Chuck brought her drawing paper, charcoals and coloured chalks. Her hands shook and moved unsteadily. She drew the patients in the hospital corridors. She drew the nurses in their starched uniforms. She drew the hospital bodies in various forms of vulnerability. A leg exposed and scrawny, angled like a broken wing on a gurney stranded in the centre of the hallway. A woman’s face straining toward the treatment room window. A doctor, all angles, with a clipboard shielding his heart. The drawings were made of sharp gashes in black and red, her anger etched as clearly as if she had made them using her own blood.

Upon arriving, Chuck would gingerly flip through the day’s sketches. He knew immediately that the rage in them was directed toward him, exposing the fraudulence of his devotion, which everyone interpreted as sacrificial. The upstanding Marine giving up his bright future to care for this difficult girl, now wheelchair bound. But Charlotte knew the story was different. And so did he. She watched for his reaction as he looked at the drawings, to make sure he knew that she knew.

The hospital drawings were framed now and stood witness over the chaos of the living room floor. Charlotte no longer saw them but the anger in her had remained. Perhaps increased. She retained her defiance in small symbolic gestures: a refusal to wear make-up, an insistence on washing her hair with baking soda, a long intentional bathroom cohabitation with a Wolf spider she had named Virginia. She drew sometimes during her long days alone.

She never apologized for the weight she rested on Chuck. She knew somewhere that he had wanted her like this. The fact of it went unsaid, communicated only in his glance—the dark precious secret binding them. He had wanted to carry her from the very beginning. She saw that now. The heaviness of her dependence on him was the only source of dominion that remained for her. She leaned into it and watched to see if he too could break.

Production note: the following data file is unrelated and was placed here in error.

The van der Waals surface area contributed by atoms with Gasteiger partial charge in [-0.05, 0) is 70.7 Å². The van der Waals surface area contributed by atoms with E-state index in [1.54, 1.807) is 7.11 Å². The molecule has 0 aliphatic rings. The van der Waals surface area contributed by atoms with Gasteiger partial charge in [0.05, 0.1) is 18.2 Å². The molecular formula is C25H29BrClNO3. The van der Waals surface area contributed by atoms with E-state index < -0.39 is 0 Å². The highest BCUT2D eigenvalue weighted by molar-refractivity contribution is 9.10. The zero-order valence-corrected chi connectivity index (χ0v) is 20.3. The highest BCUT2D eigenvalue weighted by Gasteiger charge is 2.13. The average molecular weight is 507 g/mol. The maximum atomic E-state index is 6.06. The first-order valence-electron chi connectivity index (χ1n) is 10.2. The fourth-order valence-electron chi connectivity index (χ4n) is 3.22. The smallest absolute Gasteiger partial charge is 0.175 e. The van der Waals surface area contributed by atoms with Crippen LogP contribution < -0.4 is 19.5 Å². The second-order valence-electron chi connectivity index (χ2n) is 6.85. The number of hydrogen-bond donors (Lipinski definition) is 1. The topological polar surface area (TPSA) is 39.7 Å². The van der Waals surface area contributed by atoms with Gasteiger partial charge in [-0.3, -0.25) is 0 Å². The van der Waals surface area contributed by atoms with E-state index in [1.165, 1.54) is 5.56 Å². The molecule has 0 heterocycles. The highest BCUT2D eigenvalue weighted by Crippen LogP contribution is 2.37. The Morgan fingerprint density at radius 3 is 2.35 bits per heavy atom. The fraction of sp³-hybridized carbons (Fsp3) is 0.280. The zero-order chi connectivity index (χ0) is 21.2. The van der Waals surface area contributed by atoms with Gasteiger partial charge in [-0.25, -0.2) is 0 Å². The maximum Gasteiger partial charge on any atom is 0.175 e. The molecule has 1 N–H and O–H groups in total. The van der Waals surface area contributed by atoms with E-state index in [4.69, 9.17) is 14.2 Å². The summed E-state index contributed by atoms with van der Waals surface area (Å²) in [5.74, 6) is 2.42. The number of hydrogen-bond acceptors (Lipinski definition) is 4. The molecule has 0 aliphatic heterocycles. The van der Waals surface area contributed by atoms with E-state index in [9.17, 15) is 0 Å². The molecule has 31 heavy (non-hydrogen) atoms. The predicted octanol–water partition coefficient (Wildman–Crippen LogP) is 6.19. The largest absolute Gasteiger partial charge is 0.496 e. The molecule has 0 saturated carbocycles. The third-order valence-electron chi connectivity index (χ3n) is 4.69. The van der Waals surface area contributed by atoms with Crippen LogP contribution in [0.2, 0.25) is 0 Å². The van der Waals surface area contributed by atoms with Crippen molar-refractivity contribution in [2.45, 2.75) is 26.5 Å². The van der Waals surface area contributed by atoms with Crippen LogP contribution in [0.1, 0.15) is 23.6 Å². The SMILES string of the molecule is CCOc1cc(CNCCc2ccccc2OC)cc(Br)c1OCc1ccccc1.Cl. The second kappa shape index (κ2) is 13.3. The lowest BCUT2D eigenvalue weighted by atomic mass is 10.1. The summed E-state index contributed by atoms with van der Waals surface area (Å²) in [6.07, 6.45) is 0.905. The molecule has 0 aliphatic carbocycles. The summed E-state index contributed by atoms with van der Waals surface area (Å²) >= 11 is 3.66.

At eight o’clock, the kitchen door jerked and Chuck walked in hefting two paper bags of groceries.

“Watch your feet!” Charlotte called from the living room.

Chuck set down the bags on the counter and bent to pick up the strewn garbage covering the kitchen floor. She watched from her seat as he cleaned. He knelt, expressionless, the protective rage in his eyes long subdued into something more like resignation.  From the cool linoleum floor he lifted torn bits of plastic, wiped scattered coffee grounds and filmy egg shells to clear a path through to her.

Lara C. Caldwell researches, edits and develops content on culture. After co-authoring four non-fiction books, she is finally working up the courage to send out her fiction and poetry. Her short story, Nothing is Required, was published in The BWW Bangalore Anthology (Atta Galatta Publishers, 2022) and later featured in The Bangalore Literary Festival 2022. Lara lives with her husband and two rescue dogs in Bangalore, India.

© 2023, Lara C. Caldwell